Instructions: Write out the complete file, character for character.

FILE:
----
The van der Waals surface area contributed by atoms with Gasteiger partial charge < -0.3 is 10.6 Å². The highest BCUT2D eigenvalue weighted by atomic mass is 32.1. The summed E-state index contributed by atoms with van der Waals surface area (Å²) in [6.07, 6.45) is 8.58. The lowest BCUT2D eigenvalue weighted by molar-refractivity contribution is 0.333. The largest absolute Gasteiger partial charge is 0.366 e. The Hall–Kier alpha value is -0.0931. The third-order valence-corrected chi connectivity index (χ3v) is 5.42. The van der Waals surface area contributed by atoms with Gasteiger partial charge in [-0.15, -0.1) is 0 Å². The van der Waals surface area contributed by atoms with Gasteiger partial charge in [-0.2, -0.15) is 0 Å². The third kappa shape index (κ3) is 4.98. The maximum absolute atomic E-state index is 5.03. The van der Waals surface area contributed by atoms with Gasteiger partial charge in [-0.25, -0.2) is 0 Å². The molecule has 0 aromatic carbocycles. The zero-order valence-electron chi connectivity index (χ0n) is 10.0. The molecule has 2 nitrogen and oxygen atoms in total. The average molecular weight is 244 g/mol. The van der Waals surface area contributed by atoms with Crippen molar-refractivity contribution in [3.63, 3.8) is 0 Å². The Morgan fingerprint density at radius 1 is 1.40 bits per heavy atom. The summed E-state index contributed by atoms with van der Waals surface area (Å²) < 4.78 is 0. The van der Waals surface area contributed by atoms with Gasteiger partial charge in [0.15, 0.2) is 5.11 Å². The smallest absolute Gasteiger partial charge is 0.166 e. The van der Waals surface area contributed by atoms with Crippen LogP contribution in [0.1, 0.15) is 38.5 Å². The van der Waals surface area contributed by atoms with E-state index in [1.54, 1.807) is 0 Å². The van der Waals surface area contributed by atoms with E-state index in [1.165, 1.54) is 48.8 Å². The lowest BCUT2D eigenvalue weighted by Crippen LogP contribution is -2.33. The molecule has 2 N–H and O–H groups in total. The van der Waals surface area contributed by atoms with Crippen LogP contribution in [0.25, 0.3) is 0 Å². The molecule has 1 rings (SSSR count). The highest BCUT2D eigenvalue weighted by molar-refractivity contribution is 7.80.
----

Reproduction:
The van der Waals surface area contributed by atoms with Gasteiger partial charge < -0.3 is 10.6 Å². The highest BCUT2D eigenvalue weighted by atomic mass is 32.1. The summed E-state index contributed by atoms with van der Waals surface area (Å²) in [6.07, 6.45) is 8.58. The lowest BCUT2D eigenvalue weighted by molar-refractivity contribution is 0.333. The largest absolute Gasteiger partial charge is 0.366 e. The Hall–Kier alpha value is -0.0931. The third-order valence-corrected chi connectivity index (χ3v) is 5.42. The van der Waals surface area contributed by atoms with Gasteiger partial charge in [-0.15, -0.1) is 0 Å². The van der Waals surface area contributed by atoms with Gasteiger partial charge in [-0.2, -0.15) is 0 Å². The third kappa shape index (κ3) is 4.98. The maximum absolute atomic E-state index is 5.03. The van der Waals surface area contributed by atoms with Gasteiger partial charge in [-0.25, -0.2) is 0 Å². The molecule has 0 aromatic carbocycles. The zero-order valence-electron chi connectivity index (χ0n) is 10.0. The molecule has 2 nitrogen and oxygen atoms in total. The average molecular weight is 244 g/mol. The van der Waals surface area contributed by atoms with Crippen molar-refractivity contribution in [3.63, 3.8) is 0 Å². The Morgan fingerprint density at radius 1 is 1.40 bits per heavy atom. The summed E-state index contributed by atoms with van der Waals surface area (Å²) < 4.78 is 0. The van der Waals surface area contributed by atoms with Gasteiger partial charge in [0.15, 0.2) is 5.11 Å². The smallest absolute Gasteiger partial charge is 0.166 e. The van der Waals surface area contributed by atoms with Crippen LogP contribution in [0.1, 0.15) is 38.5 Å². The van der Waals surface area contributed by atoms with E-state index in [1.54, 1.807) is 0 Å². The van der Waals surface area contributed by atoms with E-state index in [1.165, 1.54) is 48.8 Å². The lowest BCUT2D eigenvalue weighted by Crippen LogP contribution is -2.33. The molecule has 2 N–H and O–H groups in total. The van der Waals surface area contributed by atoms with Crippen LogP contribution in [0.25, 0.3) is 0 Å². The molecule has 1 rings (SSSR count). The highest BCUT2D eigenvalue weighted by molar-refractivity contribution is 7.80.